I would like to not write about drugs in the future but that seems unlikely. I think that substance abuse disorder works as a way to investigate humanity. In the title essay of my book, “Made Holy,” I write about the spiritual question of holiness. I was raised in a conservative Christian family and most of what they believe is the exact opposite of what I feel about holiness, the sacred, or devotion to a higher being or purpose. Although, I sense that we just interpret things differently. My exploration of addiction has led me to understand that—I understand that what is holy and sacred to me is deeply seeded in ambiguity. I am not sure if it was due to substance abuse or the Christian upbringing, but I found it very difficult to understand that someone I love can hurt me but still be lovable, still be sacred to me. I found that my own hurt and woundedness could have covered my whole life, could have consumed me if I let it. I had to become fearless in order to write about addiction and I had to let go of what other people were going to think. It was liberating. This experience leads into my future projects in that I understand that I have to touch vulnerability in order to create and that I can be fearless or at least have the courage to be vulnerable in my writing.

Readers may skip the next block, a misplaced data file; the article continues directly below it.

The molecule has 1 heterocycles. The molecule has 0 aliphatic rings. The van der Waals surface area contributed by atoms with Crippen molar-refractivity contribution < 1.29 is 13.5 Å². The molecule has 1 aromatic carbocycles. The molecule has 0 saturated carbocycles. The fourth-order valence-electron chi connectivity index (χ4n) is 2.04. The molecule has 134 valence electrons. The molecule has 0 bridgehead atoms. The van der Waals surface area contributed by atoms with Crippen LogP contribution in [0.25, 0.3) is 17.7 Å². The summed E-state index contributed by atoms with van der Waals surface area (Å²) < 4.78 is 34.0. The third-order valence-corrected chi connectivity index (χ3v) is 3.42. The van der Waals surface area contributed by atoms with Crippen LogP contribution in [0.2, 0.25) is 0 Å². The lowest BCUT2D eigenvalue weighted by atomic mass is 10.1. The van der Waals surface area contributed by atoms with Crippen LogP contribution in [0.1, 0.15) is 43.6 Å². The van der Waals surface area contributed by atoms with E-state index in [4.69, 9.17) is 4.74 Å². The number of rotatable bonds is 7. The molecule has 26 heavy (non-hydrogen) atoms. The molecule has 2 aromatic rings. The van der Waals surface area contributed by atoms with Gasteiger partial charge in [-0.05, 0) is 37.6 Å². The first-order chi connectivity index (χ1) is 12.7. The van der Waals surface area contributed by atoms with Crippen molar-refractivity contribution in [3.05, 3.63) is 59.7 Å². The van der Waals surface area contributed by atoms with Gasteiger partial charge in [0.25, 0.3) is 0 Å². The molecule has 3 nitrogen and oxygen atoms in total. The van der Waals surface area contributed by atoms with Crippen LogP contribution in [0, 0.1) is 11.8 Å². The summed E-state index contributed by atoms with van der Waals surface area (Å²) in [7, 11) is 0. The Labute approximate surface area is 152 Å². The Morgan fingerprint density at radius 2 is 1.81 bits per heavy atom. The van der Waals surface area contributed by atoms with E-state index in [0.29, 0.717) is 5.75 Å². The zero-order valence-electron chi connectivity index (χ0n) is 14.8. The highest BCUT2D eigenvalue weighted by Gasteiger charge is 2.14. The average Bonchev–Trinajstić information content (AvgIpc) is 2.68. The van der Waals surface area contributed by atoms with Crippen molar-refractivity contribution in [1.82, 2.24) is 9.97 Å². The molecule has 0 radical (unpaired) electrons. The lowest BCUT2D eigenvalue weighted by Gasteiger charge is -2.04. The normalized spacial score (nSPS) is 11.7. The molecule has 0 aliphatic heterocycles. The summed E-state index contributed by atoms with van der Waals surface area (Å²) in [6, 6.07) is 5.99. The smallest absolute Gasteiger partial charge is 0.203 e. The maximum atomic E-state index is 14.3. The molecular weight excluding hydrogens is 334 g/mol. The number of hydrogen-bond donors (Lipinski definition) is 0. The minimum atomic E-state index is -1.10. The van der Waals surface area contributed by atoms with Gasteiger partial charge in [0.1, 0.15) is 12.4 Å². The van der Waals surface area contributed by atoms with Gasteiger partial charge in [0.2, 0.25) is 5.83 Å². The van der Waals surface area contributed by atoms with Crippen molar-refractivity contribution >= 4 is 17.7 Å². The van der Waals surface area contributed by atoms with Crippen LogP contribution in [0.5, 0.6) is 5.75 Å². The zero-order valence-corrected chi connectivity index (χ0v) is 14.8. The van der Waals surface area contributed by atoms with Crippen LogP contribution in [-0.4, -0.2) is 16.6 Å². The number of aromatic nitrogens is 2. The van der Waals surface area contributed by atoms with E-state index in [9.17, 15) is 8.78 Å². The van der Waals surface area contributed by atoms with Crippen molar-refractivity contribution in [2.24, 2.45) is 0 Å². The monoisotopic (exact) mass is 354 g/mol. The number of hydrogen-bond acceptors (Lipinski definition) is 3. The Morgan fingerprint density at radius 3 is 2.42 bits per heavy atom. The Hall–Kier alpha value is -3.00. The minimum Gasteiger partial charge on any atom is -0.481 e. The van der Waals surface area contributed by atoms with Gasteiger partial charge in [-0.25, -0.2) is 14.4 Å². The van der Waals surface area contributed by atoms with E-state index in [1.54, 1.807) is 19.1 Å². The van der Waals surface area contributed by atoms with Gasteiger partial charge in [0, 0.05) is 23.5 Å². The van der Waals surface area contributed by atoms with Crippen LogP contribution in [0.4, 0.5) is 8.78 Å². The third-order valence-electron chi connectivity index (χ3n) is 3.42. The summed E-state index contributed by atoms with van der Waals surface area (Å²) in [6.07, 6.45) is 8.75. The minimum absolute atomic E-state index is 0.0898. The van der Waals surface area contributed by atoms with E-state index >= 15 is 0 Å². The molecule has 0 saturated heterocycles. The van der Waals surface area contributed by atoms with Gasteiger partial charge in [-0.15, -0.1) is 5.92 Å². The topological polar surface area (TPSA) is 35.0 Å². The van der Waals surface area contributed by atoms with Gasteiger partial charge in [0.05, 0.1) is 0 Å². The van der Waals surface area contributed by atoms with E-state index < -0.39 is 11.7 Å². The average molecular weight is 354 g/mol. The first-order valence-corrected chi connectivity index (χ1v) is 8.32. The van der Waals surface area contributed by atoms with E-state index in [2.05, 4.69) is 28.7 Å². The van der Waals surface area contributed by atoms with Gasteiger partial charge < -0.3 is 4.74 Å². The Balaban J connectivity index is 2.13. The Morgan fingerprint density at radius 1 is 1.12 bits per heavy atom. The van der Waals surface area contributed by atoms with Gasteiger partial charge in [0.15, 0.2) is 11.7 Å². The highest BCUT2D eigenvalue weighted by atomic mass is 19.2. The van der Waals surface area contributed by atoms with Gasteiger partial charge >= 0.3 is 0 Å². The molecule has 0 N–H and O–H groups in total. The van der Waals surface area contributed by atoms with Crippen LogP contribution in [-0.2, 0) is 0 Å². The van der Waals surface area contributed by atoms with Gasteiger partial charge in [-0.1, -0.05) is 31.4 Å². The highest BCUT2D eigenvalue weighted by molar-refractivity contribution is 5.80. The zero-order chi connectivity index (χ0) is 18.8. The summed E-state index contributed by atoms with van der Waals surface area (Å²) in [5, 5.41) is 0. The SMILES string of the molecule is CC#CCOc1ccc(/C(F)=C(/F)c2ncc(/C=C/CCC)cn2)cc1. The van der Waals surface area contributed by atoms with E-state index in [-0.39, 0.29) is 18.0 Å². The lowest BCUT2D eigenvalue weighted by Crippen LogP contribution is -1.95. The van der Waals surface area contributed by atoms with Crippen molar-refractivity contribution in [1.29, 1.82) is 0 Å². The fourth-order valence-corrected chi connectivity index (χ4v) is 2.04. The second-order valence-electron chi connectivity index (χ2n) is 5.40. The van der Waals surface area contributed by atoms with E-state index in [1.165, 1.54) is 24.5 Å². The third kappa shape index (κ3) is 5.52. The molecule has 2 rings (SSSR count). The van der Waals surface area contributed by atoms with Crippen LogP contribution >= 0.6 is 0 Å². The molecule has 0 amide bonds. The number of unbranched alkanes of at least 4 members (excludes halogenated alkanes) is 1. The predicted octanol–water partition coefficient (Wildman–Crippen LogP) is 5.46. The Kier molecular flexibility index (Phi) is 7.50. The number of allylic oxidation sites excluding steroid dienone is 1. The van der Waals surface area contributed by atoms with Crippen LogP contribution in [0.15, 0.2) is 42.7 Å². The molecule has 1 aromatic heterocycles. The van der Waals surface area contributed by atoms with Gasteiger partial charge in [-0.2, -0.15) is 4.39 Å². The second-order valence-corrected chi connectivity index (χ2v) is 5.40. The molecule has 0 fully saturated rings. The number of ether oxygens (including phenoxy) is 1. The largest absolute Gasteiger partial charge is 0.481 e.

BONUS QUESTION: Let’s hope that Made Holy gets made into a major motion picture. If you have your choice of titles, which is it, and what song do you fantasize about hearing as the credits roll?
Oh, it would definitely be “The Blue Room,” which is about me getting sober and going through a difficult break up. The persona of this narrator is so deeply flawed but also beautifully broken. It would be Beyonce’s “Sorry” from Lemonade. “Sorry, I’m not sorry…” It depicts the girl in the blue room so perfectly.